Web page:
On the other hand, Kingdom has no grand series of big emotional reveals. Instead, McNaught loads his pages with small panels, each of which accruing detail, sometimes up to 35 panels per page. McNaught lingers on trivial elements, like the games in an arcade or fast food bought at a rest stop, as a way of highlighting how travel can make such banal details seem novel in a new context.  McNaught appears to suggest that no matter how insignificant the event or detail, those memories linger on because of the liminal nature of traveling. Being forced out of one’s daily rituals, he suggests, makes one more aware of one’s surroundings and the passage of time in general. 

Slowly but surely, through his visual storytelling McNaught reveals a few things about this family. The son is restless and is looking to connect with his environment, even as he is growing apart from his mother. The mother wants nothing less than to recreate the magic of her own childhood through her children, and finds herself failing miserably. The daughter is willing to go along with her mom, but the mother doesn’t see that her daughter is finding her own magic on the trip — it’s just different from what she experienced as a child. All of this is accomplished through panel after relentless panel, as McNaught shows us what these characters are experiencing rather than explicitly telling us about it through the narrative. We aren’t told that the son making a new friend (even if he is a bit odd) is an important, but still sort of ambiguous, event; McNaught makes it obvious through his use of fine detail, color, and tone. We see the daughter fascinated and delighted by discovering flotsam-and-jetsam like bottle caps, making her own distinct memories. That delight contrasts with the disappointment the mother feels when a cave she remembers from her childhood is in poor shape and trash-ridden. The trash for her, interestingly, is a treasure for her daughter. The same is true for the mother when she visits an old relative, as McNaught captures that sense of things not being as she remembered through a few subtle lines.

The poetic qualities of Kingdom and its themes are entirely conveyed through its visuals. All of the dialogue is strictly functional, yet it is in its mundane qualities that McNaught creates its magic. McNaught makes Kingdom’s quietude its greatest strength, as his equal emphasis on small snapshots of nature and the family’s quiet moments together speaks to the way that not all emotional content needs to be phrased as a series of revelations or epiphanies. Comparing this to Taxi!, de Jongh’s need for narrative closure at the end of each cab ride feels artificial. “Show, don’t tell” may be a storytelling cliche’, but one can see how it plays out in these two books. For example, in Taxi!, the reader is fed crucial information about the Dutch occupation of Maylasia by way of the driver’s dialogue, as a way of first establishing conflict and later establishing common ground. In Kingdom, the reader can rely on the visuals of the comic to see how the son quietly reconnects with his family by playing a game after having a chance to grow on his own during vacation. As far as the reading experience goes, the definitive quality of the encounters in Taxi! is less interesting than the ambiguous quality of the family’s relationships in Kingdom.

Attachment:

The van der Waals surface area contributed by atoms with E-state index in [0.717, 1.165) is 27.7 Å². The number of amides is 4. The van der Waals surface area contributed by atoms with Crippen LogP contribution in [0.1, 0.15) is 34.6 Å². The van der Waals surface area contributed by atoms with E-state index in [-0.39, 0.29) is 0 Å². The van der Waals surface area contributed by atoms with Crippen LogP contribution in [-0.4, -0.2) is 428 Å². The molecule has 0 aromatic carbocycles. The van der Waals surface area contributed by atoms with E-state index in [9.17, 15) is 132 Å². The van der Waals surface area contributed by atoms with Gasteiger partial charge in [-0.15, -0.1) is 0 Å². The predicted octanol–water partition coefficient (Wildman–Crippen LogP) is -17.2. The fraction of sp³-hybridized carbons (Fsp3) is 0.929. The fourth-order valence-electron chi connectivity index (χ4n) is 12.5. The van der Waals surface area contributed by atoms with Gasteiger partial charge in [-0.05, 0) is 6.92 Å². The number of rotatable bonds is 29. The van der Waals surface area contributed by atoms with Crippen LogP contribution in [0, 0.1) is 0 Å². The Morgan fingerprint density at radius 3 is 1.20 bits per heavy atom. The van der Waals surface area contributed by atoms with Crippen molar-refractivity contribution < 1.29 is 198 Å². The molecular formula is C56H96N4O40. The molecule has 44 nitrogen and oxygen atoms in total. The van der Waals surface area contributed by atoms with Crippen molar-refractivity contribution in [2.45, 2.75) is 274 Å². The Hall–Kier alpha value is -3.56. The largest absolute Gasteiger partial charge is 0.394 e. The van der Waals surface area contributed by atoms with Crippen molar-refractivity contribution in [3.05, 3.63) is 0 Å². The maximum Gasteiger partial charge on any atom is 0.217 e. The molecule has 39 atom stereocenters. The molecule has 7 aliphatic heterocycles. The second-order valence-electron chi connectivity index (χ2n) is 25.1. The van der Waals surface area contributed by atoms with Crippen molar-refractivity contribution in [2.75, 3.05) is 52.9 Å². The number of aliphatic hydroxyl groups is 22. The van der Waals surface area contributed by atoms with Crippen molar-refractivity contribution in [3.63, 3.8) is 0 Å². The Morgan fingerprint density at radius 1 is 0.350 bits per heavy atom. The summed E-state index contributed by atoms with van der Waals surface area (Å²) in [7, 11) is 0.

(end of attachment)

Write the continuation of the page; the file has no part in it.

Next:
Both Kingdom and Taxi! are about the ways in which travel takes us out of our comfort zones and gives us the opportunity to create indelible memories and connections. Taxi!’s attempt at crafting a profound message feels unearned, thanks in part to the narrative shortcuts that de Jongh opts for. Kingdom’s ambitions are more modest and subtle, and McNaught happily takes his time in achieving them. Creating a balance between word and image is a tricky business. De Jongh tips the scale too far in favor of dialogue as a way of achieving narrative clarity, and as a result, her interesting drawings become superfluous. A version of Taxi! with stick figures instead of her expressive drawing style would have made for a better book, because the images wouldn’t have distracted from or replicated what she was saying. Conversely, McNaught nails that balance in Kingdom, as his dialogue supplements his visual storytelling without stepping on it. Ultimately, how McNaught and de Jongh craft their comics makes all the difference with regard to the experience of reading them. The former trusts readers to discern meaning in his comics through his technical choices while the latter opts to lead the readers by the hand. 


Read more of Rob Clough’s work at SOLRAD


If you like the work we’re doing here at SOLRAD, please consider making a tax-deductible donation to our parent company, Fieldmouse Press, to help keep the lights on. Thanks!

Related Posts

Poetry Comics: Communication, Collaboration, and Connection

Guest writer and cartoonist Peony Gent considers the nature of poetry comics and their vulnerable, emotional storytelling.

Leave a Reply

This site uses Akismet to reduce spam. Learn how your comment data is processed.

Subscribe to the SOLRAD Newsletter

July 2020
M T W T F S S
 12345
6789101112
13141516171819
20212223242526
2728293031  

 

SOLRAD is a production of Fieldmouse Press; all works are copyright © their respective authors.

Fieldmouse Press is a 501(c)(3) nonprofit  publisher of comics, criticism, interviews, and essays. Find out more about us here.

Fieldmouse Press is supported by readers like you. Donations are tax-deductible. Support us with a one-time or recurring donation here.